Unfortunately, Slashdot doesn't provide a " -1: Commenter is an idiot option", so I'll have to try to provide you with a clue. Brace yourself.
We are not discussing health insurance, and the ACA does not provide for it. The ACA is about health care coverage, and that is different.
Insurance is intended to protect against unforeseen or rare events, not expected costs. Auto insurance covers against collisions and theft, but it doesn't provide payouts for oil changes, tune-ups, tire rotation, etc. Homeowner's insurance will pay to repair or rebuild your home in the event of fire or disaster, but does not cover costs associated with maintaining the property or structure.
Actual heath insurance would cover serious injury or illness but would not cover regular doctor visits, routine check-ups, most medications and so forth. But that we don't have health insurance, we have a sorta-kinda-halfassed subsidy program for heath care we mistakenly refer to as insurance. And it is price opaque. In other words, you do not see the actual amount of the subsidy. You have no idea what the true cost of service is.
And that is the problem AlphaWolf was talking about. If it was obvious up front that you would be charged twelve dollars for a generic aspirin, no one would pay. If you knew that you were going to be billed 175 bucks for waiting an hour and than having a fifteen minute chat with a doctor, no one would go. Health care coverage hides cost and distorts the market, driving prices up.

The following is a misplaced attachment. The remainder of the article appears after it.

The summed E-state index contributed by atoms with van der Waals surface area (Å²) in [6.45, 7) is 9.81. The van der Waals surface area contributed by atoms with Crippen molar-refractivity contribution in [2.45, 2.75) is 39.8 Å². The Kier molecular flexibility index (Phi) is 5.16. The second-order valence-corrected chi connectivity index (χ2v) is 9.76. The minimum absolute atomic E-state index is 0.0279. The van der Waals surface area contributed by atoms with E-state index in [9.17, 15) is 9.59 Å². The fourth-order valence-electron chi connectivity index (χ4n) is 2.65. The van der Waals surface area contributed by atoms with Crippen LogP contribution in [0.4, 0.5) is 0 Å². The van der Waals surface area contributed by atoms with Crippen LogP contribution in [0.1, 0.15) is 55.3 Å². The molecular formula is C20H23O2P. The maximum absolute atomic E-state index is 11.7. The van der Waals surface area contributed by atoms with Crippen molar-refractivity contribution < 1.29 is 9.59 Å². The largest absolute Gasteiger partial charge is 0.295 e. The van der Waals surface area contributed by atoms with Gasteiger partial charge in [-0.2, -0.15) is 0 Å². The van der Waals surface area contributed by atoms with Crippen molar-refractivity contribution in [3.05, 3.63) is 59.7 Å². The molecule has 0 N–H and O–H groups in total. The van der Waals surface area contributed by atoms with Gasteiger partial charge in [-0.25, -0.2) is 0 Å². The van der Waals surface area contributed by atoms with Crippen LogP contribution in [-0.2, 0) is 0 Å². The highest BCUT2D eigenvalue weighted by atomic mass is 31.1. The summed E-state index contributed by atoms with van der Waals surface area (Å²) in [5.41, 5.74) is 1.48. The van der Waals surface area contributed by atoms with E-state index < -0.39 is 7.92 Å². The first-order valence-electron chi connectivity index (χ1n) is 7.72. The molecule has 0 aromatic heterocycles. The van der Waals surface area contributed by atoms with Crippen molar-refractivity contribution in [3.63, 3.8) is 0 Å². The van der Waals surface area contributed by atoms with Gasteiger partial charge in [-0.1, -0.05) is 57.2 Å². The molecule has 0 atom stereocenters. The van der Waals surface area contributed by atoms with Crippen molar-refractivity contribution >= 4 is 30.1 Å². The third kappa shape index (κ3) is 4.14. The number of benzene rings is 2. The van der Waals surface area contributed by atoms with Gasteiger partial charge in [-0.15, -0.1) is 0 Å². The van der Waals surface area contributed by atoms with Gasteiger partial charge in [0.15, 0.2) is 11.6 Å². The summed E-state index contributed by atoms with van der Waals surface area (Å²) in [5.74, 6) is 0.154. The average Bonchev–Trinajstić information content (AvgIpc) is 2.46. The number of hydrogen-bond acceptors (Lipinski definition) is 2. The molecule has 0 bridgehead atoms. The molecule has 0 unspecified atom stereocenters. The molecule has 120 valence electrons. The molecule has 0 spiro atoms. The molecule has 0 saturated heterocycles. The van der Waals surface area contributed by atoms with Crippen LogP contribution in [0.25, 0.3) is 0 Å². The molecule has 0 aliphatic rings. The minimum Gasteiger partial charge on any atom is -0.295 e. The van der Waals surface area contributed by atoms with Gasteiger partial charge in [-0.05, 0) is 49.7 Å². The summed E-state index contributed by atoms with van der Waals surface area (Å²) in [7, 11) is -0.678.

Imagine that auto insurance worked the same way as so-called heath insurance. When you needed an oil change, you would take your car to an approved facility, hand over your insurance card, pay a co-pay and then get a paper saying 'paid by insurance'. With no dollar amount. An oil change might cost a hundred dollars. And why not? If you only pay the co-pay, what do you care if your insurance company gets bilked? It's not your money, after all.